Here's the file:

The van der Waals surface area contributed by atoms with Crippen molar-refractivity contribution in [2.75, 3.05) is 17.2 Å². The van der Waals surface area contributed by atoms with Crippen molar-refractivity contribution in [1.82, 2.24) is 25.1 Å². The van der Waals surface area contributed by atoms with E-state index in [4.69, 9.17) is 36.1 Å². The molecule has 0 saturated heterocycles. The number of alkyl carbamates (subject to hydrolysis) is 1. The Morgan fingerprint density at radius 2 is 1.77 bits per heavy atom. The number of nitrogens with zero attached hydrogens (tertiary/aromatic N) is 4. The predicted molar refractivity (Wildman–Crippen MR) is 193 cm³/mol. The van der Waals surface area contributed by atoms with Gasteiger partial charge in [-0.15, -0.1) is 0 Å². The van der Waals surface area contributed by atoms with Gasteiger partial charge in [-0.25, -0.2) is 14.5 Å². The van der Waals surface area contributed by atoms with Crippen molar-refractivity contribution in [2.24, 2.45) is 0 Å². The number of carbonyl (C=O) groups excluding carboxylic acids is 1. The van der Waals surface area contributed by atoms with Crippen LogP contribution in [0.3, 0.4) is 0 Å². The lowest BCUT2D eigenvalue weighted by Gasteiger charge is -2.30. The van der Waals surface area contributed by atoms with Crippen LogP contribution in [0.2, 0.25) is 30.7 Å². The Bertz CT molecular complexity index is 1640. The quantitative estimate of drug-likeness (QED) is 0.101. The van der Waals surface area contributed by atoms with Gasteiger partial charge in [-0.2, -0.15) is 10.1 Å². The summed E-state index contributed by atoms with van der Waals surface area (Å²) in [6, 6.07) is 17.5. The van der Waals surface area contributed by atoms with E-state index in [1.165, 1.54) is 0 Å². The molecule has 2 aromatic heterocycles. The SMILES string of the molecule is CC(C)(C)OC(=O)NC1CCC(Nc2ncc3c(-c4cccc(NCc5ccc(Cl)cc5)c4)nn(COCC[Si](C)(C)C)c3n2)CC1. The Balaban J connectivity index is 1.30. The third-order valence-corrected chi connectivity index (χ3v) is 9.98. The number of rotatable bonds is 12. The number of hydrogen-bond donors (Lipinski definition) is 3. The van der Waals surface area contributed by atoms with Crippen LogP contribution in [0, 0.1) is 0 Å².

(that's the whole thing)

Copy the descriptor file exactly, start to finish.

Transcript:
The van der Waals surface area contributed by atoms with Crippen molar-refractivity contribution in [2.75, 3.05) is 17.2 Å². The van der Waals surface area contributed by atoms with Crippen molar-refractivity contribution in [1.82, 2.24) is 25.1 Å². The van der Waals surface area contributed by atoms with E-state index in [4.69, 9.17) is 36.1 Å². The molecule has 0 saturated heterocycles. The number of alkyl carbamates (subject to hydrolysis) is 1. The Morgan fingerprint density at radius 2 is 1.77 bits per heavy atom. The number of nitrogens with zero attached hydrogens (tertiary/aromatic N) is 4. The predicted molar refractivity (Wildman–Crippen MR) is 193 cm³/mol. The van der Waals surface area contributed by atoms with Gasteiger partial charge in [-0.15, -0.1) is 0 Å². The van der Waals surface area contributed by atoms with Gasteiger partial charge in [-0.25, -0.2) is 14.5 Å². The van der Waals surface area contributed by atoms with Crippen molar-refractivity contribution in [2.24, 2.45) is 0 Å². The number of carbonyl (C=O) groups excluding carboxylic acids is 1. The van der Waals surface area contributed by atoms with Crippen LogP contribution in [0.3, 0.4) is 0 Å². The lowest BCUT2D eigenvalue weighted by Gasteiger charge is -2.30. The van der Waals surface area contributed by atoms with Crippen LogP contribution in [0.2, 0.25) is 30.7 Å². The Bertz CT molecular complexity index is 1640. The quantitative estimate of drug-likeness (QED) is 0.101. The van der Waals surface area contributed by atoms with Gasteiger partial charge in [-0.2, -0.15) is 10.1 Å². The summed E-state index contributed by atoms with van der Waals surface area (Å²) in [6, 6.07) is 17.5. The van der Waals surface area contributed by atoms with E-state index in [1.165, 1.54) is 0 Å². The molecule has 2 aromatic heterocycles. The SMILES string of the molecule is CC(C)(C)OC(=O)NC1CCC(Nc2ncc3c(-c4cccc(NCc5ccc(Cl)cc5)c4)nn(COCC[Si](C)(C)C)c3n2)CC1. The Balaban J connectivity index is 1.30. The third-order valence-corrected chi connectivity index (χ3v) is 9.98. The number of rotatable bonds is 12. The number of hydrogen-bond donors (Lipinski definition) is 3. The van der Waals surface area contributed by atoms with Crippen LogP contribution in [0, 0.1) is 0 Å².